Proponents Know That a Minimum Wage Hike Means Lost Jobs

Jan 28, 2014 - 2:15pm

Senior Vice President, Economic Policy Division, and Chief Economist

In his State of the Union address this evening President Obama is expected to call, once again, for raising the minimum wage. Proponents of this policy argue that it would materially help address poverty and income inequality, or that it’s simply a matter of fairness. Each of these arguments is highly debatable, and hotly debated.  

Minimum wage proponents, however, don’t have a strong rebuttal to the argument that a higher minimum wage destroys jobs, especially for the most marginal workers—those whose skills or circumstances are barely adequate for them to be employed. Their tepid protests to the contrary notwithstanding, proponents of a higher minimum wage know this to be true. 

One need not resort to a polygraph test to prove that proponents know raising the minimum wage destroys jobs. Simple logic will do, as demonstrated by the famous Oliver Wendell Holmes story Silver Blaze in which Holmes unravels the mystery of a missing race horse by observing that the guard dog didn’t bark.

The essential clue is exposed in the following question – if raising the federal minimum wage from $7.25 an hour to $10.50 an hour has no effect on jobs, then why stop at $10.50? Are low-wage workers so well off at this point that their circumstances cannot be further improved? Why not $11.50, or $20.50, or $30.50 an hour? 

The answer is fairly obvious: Because proponents know that at $30.50 an hour the minimum wage would destroy millions upon millions of American jobs.    

So, the argument proponents try to finesse is to acknowledge implicitly that a huge hike in the minimum wage would destroy millions of jobs (their acknowledgement demonstrated by the fact they do not propose such a hike – this is the dog that didn’t bark). And yet they argue that a lesser but still meaningful minimum wage hike would lead not to a lesser destruction of jobs, but, rather, to little or none at all, which is of course is nonsense.  A very large increase in the minimum wage destroys a very large number of jobs; a large increase destroys a large number of jobs, but fewer than are destroyed by a very large increase; and a meaningful increase destroys a meaningful number of jobs.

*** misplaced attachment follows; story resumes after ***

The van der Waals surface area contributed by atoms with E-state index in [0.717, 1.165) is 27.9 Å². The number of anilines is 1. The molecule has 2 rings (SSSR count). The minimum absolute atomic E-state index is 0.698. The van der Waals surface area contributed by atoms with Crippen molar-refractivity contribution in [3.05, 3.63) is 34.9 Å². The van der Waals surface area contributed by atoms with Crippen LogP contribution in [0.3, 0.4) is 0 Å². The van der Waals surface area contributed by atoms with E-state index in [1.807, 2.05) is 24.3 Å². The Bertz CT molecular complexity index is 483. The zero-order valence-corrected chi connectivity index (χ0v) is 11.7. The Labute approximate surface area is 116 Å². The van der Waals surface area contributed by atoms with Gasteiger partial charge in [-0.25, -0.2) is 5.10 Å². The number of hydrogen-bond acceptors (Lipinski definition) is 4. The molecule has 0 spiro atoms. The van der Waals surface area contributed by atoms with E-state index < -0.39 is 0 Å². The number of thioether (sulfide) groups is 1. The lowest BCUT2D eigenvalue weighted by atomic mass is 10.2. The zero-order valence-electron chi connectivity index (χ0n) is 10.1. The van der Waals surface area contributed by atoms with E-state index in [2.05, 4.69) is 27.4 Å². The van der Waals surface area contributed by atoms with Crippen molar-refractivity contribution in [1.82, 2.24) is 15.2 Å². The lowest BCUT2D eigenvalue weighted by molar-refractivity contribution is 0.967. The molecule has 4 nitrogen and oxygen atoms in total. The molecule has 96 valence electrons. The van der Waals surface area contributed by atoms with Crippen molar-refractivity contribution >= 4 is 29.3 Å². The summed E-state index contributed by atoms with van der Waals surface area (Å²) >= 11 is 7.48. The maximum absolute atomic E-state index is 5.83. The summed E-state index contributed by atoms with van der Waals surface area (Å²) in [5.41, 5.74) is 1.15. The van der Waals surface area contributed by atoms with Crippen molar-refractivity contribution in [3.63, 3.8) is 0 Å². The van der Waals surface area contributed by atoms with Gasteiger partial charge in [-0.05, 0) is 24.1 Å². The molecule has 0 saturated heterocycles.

What explains this sophistic sleight of hand whereby a huge minimum wage hike is recognized to be harmful while a lesser but still meaningful hike is deemed entirely benign to job creation? Of course, proponents want low-income workers to earn higher wages, have more economic security, live better lives and enjoy more opportunity.  Scrooge and Scrooge alone does not want this. But utopian wishing implemented via federal diktat cannot bring these happy consequences about without doing substantial harm to a great many the wishers seek to help. The key to creating jobs and raising wages begins with pursuing policies rooted in reality, those that are known to allow the economy to prosper and grow. 

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About the Author

About the Author

Senior Vice President, Economic Policy Division, and Chief Economist

Dr. J.D. Foster is senior vice president, Economic Policy Division, and chief economist at the U.S. Chamber of Commerce. He explores and explains developments in the U.S. and global economies.